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While the literature on refugee livelihoods is growing, there is a lack of comparative studies of their livelihood strategies in relation to their host communities and their living locations. Drawing upon fieldwork in Kakuma camp and Nairobi in Kenya, this article therefore provides a comparative analysis of the economic activities employed by refugees living in different contexts and highlights some of the institutional factors that distinguish the economic lives of refugees from those of their host populations. The findings suggest that while some Kenyan hosts are encumbered by challenges that are comparable to those faced by refugees, the myriad political, legal, and policy factors that characterise refugeehood are nonetheless particular in the ways that they influence livelihoods. By highlighting the multiple actors and factors that shape refugees' economic strategies, the article also reveals the political economy within which refugee livelihoods are embedded.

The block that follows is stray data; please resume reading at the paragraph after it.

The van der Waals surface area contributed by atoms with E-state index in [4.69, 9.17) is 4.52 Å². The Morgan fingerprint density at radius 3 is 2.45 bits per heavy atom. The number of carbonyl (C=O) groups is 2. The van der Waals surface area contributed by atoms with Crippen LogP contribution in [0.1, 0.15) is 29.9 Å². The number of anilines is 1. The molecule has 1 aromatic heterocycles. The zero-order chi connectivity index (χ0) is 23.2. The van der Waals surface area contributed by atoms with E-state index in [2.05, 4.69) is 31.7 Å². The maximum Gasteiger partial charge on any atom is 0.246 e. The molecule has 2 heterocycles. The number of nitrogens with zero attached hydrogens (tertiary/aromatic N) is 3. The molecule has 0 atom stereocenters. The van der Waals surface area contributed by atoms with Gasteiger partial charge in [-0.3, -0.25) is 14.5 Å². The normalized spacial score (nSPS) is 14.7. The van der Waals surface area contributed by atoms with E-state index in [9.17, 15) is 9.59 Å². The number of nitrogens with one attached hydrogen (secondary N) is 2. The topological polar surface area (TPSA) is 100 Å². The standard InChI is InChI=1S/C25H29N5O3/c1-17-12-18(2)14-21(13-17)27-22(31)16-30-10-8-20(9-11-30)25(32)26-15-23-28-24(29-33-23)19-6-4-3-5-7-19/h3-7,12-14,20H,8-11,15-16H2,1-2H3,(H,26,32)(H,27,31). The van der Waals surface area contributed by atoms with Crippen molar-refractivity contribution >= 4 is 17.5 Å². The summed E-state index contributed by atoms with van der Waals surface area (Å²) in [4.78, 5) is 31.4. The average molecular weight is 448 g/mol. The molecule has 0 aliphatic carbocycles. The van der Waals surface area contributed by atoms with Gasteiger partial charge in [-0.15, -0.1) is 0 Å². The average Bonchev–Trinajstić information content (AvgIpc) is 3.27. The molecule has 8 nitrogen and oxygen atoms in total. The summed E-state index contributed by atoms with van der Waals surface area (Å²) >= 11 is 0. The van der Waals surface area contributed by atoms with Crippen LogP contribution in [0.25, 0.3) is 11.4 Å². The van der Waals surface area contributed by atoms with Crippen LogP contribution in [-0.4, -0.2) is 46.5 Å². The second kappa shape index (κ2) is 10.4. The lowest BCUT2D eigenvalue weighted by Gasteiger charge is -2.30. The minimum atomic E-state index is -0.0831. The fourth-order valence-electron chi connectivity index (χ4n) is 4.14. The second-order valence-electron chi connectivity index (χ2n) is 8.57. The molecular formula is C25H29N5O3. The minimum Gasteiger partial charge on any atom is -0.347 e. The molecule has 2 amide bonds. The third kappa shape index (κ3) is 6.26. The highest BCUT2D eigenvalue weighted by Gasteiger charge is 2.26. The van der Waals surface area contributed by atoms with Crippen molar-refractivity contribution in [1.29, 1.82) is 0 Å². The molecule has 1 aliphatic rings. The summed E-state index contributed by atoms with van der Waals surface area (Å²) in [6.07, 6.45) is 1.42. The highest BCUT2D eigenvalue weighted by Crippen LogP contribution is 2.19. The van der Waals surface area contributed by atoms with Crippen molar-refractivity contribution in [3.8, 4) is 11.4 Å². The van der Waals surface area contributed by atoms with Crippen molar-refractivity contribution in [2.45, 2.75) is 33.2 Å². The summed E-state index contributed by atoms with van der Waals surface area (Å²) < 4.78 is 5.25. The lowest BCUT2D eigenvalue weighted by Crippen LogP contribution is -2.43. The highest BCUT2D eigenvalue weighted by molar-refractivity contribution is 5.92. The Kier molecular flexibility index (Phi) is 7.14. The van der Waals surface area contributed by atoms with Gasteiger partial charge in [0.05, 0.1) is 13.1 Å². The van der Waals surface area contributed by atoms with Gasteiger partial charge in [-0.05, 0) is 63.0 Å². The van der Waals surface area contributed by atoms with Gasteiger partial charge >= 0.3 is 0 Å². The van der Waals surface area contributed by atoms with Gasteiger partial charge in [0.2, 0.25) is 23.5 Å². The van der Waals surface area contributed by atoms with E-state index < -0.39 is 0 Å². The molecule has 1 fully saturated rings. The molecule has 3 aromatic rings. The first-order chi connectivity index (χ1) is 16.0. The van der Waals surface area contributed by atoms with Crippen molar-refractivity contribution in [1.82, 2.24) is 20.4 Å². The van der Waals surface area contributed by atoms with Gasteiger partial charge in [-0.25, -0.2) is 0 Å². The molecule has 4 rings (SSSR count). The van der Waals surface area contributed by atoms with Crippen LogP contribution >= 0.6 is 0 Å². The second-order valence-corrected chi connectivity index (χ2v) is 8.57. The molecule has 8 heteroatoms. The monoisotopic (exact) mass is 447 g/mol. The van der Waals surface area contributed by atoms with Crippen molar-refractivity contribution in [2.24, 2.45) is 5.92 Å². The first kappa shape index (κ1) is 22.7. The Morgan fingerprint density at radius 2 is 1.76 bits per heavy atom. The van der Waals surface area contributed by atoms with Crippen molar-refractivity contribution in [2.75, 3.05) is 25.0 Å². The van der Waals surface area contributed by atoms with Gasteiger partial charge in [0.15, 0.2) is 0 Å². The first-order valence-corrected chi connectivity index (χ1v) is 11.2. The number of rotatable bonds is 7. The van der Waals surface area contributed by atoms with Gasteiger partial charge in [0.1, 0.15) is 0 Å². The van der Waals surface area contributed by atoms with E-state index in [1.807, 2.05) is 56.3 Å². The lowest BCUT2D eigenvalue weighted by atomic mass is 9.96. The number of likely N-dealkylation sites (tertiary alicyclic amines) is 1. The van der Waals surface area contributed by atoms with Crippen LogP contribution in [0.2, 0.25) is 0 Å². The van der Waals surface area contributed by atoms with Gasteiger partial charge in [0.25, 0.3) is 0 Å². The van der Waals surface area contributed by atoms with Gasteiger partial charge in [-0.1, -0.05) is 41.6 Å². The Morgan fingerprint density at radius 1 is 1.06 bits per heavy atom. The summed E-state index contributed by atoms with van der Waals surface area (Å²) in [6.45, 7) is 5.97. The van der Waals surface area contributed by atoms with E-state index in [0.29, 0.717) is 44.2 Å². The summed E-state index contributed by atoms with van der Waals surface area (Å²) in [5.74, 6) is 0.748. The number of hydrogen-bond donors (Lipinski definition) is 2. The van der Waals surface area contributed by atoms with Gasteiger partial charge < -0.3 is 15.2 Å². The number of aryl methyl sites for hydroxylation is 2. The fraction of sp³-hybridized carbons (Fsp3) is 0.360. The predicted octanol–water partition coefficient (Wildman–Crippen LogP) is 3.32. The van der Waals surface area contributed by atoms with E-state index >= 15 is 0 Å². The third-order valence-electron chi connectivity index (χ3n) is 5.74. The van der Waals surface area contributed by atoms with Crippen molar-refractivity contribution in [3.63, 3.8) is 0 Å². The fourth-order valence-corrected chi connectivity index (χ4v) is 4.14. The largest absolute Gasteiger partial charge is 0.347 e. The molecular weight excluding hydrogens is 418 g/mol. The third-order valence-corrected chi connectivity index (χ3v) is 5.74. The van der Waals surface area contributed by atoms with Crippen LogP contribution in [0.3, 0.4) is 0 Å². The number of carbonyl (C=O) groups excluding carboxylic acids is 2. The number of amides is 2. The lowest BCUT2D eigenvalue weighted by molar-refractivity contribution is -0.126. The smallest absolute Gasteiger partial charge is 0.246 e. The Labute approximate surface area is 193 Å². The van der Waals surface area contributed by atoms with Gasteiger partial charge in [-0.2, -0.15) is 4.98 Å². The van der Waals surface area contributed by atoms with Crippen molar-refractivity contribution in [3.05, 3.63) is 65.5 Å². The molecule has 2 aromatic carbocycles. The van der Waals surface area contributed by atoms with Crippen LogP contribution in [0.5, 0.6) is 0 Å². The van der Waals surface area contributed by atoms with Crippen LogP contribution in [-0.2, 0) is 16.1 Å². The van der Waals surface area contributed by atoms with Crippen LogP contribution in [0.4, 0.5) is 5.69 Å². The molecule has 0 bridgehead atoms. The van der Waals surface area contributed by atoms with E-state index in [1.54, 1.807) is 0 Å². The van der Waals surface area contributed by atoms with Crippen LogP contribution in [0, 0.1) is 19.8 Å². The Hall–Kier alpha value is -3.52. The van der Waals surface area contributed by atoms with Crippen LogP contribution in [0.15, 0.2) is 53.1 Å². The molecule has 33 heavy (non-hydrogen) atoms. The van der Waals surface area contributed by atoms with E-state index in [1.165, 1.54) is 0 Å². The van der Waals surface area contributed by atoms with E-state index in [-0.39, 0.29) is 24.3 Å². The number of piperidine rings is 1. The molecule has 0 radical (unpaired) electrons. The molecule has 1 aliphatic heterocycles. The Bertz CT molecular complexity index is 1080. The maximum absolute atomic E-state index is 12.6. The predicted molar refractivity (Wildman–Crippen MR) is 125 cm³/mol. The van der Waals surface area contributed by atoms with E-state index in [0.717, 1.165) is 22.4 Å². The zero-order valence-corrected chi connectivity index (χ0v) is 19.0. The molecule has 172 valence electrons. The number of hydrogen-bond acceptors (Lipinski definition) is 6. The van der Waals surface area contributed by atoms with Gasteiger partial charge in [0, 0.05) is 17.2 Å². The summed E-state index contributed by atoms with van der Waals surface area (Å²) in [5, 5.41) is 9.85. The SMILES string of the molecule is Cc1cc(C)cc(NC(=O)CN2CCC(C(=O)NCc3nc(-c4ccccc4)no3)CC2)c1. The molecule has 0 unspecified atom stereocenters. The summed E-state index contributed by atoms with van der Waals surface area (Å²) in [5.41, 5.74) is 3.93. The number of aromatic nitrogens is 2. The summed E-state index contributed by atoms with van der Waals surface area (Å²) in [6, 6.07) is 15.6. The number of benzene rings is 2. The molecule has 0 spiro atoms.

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Journal article


Wiley Online

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